ritten by Raven Clabough
Friday, 29 October 2010 16:39
Despite allegations of racism in Tea Party organizations, the Republican Party, and conservative groups, 2010 has witnessed more black Republican activism than ever before. Thirty-seven African Americans in 16 states have been in contention for seats in the U.S. Senate and the House of Representatives this year.
Fox News reports, “The Republican Party is hoping to put a record number of African Americans in Congress after Tuesday’s election; despite the fact the first black president is highly unpopular within the party.”
Of course, the effort has not been without some difficulty.
According to Onnidan Online, “Black conservatives are used to having to defend their values, but they now are really taking heat for their involvement in the mostly white ‘Tea Party’ movement — and for having the audacity to oppose the policies of America’s first black president.”
One such black conservative is Timothy F. Johnson of the Frederick Douglass Foundation, a group of black conservatives who support the free market and limited government. “I’ve been told I hate myself. Black Republicans find themselves always having to prove who they are. Because the assumption is the Republican Party is for whites and the Democratic Party is for blacks.”
Fox News indicates that one of the most likely black conservative victors is Tim Scott, a South Carolina state representative and former Charleston County Council Chairman. With only minor opposition from Scott’s heavily Republican district, Scott is likely to become the state’s first black GOP congressman since Reconstruction.
Scott reflects, “I think the issues are very simple. Limited government, simplified tax code, lower taxes, and less government spending.” His campaign has rested on promises of reducing funding of ObamaCare, a measure he has dubbed “a jobs killer.”
According to Fox News, “Scott’s views echo those of many fiscal conservatives, who accuse the Republican establishment of giving lip service to the party’s mantra of less public spending and limited government. It is this political climate that may help conservative African Americans make inroads in a still predominately white GOP. Many of these minority candidates are reaching out to Tea Party conservatives.”
Angela McGlown, a black congressional candidate from Mississippi who lost the Republican primary to Alan Nunnelee, contends that her involvement in the Tea Party movement is “not about a black or white issue. It’s not even about Republican or Democrat, from my standpoint. All of us are taxed too much.”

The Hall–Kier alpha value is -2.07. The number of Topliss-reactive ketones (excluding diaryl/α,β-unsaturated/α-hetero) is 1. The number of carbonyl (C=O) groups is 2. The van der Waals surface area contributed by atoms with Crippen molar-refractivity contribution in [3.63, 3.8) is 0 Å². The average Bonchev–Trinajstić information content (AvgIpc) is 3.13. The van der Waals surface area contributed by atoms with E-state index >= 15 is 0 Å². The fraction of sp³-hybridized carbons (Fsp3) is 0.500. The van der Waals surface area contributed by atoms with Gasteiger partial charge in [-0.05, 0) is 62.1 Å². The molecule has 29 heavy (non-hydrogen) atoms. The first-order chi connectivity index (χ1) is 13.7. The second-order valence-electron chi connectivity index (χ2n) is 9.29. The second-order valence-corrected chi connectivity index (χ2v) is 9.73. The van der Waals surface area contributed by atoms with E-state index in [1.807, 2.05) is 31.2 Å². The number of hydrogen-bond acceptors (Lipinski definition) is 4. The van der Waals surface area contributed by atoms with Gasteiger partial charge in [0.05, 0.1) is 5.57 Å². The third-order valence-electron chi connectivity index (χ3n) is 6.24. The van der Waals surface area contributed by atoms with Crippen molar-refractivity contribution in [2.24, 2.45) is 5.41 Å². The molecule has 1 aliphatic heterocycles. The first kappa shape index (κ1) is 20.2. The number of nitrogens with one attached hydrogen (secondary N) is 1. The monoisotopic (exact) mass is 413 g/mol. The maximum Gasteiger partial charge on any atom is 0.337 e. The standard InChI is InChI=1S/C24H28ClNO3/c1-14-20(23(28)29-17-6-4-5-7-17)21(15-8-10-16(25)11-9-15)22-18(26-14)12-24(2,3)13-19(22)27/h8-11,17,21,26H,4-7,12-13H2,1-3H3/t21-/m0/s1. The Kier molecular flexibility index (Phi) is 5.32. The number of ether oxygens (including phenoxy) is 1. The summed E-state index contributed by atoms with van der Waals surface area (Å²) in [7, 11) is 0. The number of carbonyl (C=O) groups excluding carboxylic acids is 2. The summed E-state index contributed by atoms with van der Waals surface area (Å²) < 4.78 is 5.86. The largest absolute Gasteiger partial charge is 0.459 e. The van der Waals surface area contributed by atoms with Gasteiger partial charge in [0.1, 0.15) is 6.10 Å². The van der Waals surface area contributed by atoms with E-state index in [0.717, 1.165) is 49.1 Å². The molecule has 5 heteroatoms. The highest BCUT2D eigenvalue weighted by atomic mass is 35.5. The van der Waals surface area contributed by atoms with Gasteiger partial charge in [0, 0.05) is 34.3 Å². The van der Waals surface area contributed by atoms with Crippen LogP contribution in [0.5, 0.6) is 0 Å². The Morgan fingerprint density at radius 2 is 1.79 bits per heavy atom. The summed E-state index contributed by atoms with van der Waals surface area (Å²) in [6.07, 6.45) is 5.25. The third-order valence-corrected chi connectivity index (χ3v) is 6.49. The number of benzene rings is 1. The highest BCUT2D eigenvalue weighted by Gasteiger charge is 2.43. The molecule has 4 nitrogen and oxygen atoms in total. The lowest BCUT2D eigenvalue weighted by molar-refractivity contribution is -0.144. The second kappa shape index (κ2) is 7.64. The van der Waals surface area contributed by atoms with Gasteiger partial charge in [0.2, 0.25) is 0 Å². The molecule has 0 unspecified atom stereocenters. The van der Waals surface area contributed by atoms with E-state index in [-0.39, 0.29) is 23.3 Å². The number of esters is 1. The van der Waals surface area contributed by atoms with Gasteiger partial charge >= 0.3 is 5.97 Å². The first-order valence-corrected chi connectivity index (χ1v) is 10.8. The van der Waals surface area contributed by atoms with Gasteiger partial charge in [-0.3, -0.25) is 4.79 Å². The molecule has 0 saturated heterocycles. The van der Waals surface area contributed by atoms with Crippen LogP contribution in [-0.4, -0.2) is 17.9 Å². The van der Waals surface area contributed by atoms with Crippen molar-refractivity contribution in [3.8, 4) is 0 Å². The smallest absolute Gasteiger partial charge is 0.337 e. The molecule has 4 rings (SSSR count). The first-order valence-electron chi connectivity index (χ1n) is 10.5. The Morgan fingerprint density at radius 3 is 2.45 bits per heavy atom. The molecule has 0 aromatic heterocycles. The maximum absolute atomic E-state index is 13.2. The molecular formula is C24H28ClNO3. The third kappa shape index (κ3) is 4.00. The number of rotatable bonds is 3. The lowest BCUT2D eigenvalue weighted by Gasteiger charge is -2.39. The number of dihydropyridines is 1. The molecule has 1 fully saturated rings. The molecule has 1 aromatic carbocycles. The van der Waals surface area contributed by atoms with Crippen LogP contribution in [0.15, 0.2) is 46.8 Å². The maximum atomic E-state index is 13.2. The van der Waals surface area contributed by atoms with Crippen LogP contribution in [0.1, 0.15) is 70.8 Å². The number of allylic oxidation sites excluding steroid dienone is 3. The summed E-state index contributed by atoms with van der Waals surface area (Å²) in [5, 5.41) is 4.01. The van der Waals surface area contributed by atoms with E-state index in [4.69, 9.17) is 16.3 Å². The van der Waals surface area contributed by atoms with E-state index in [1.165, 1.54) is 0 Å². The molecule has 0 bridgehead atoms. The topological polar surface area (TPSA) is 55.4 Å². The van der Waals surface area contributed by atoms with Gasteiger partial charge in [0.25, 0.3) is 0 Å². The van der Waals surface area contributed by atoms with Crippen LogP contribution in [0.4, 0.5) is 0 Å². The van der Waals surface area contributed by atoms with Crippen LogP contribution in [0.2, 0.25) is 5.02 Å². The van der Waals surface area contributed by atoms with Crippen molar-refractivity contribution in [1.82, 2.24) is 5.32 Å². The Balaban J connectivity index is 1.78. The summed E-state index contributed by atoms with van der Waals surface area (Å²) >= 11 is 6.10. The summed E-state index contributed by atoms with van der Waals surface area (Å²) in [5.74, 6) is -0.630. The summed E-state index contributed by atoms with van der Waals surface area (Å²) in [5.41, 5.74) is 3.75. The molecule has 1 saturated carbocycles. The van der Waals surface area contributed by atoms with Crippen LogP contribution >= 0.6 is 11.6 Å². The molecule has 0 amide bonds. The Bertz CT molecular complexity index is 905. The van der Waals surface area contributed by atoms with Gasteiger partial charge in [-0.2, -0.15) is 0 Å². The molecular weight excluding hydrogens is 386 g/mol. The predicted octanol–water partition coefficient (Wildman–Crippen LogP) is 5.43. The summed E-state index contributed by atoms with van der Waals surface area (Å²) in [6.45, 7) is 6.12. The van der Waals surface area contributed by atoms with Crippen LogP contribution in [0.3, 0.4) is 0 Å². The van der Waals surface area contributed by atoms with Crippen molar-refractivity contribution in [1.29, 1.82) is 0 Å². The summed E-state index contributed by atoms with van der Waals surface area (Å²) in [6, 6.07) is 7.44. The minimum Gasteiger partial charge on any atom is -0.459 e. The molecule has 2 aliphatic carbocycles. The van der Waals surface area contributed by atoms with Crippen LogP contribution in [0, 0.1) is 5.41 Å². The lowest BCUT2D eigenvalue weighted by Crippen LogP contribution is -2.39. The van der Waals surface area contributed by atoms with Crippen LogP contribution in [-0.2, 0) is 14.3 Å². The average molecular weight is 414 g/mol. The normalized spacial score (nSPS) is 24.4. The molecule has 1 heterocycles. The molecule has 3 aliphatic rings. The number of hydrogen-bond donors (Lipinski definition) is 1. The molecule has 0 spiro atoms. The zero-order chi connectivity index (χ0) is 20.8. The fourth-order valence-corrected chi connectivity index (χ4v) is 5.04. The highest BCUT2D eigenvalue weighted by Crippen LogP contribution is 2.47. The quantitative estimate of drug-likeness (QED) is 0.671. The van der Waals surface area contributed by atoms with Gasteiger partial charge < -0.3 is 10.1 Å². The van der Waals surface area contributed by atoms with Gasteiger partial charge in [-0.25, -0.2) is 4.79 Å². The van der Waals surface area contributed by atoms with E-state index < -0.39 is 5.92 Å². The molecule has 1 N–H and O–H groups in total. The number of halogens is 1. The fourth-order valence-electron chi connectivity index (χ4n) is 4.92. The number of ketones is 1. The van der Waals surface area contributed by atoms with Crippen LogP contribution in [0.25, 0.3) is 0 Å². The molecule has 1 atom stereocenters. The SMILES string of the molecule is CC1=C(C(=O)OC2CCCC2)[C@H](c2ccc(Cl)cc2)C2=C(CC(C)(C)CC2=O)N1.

Neal Thigpen, political science professor at Francis Marion University in South Carolina, asserts, “The Tea Party people are not daft on gender and I don’t think they’re daft on race. They tend to be economic conservatives.”
Allegations of Tea Party racism made by the National Association for the Advancement of Colored People, as well as George Soros’ organizations such as Media Matters, have been contested by black members of the Tea Party movement. Onnindan Online writes, “Black members of the movement say it is not inherently racist.”
Claims that Tea Partiers used racial slurs against congressmen prior to the healthcare vote have also been contested by black conservatives. Onnindan Online adds, “Some question the reported slurs. ‘You would think — something that offensive — you would think someone got video of it.’”
Unfortunately, black members of the Tea Party movement have to contend with cries of treason from their communities. In April, Fox News reported, “They’ve been called Oreos, traitors and Uncle Toms, and are used to having to defend their values.”
David Webb, organizer of New York City’s Tea Party 365, Inc., states, “I’ve gotten the statement, ‘How can you not support the brother?’”
Despite the criticism, Scott is proud of his involvement in the conservative moment, declaring, “I am more of a conservative than I am a Republican.”
Recognizing the importance of the presence of black conservatives in Congress, the Patriot Political Action Committee unveiled Operation Black Storm, a national coalition to unite the nation behind the black conservative congressional candidates in key districts around the country.
K. Carl Smith, president of the Conservative Messenger, explained of the coalition, “We want to reignite America’s passion for liberty and create an atmosphere for political dialogue where conservative candidates can engage in conversation about the issues without being accused or racism or called Uncle Toms.”
He adds, “It’s finally time for our nation to get past racial barriers in politics, and with Operation Black Storm we intend to send a message to Washington that — above all — Americans of all backgrounds, colors, and decent faiths want their God-given right for SELF-RULE.”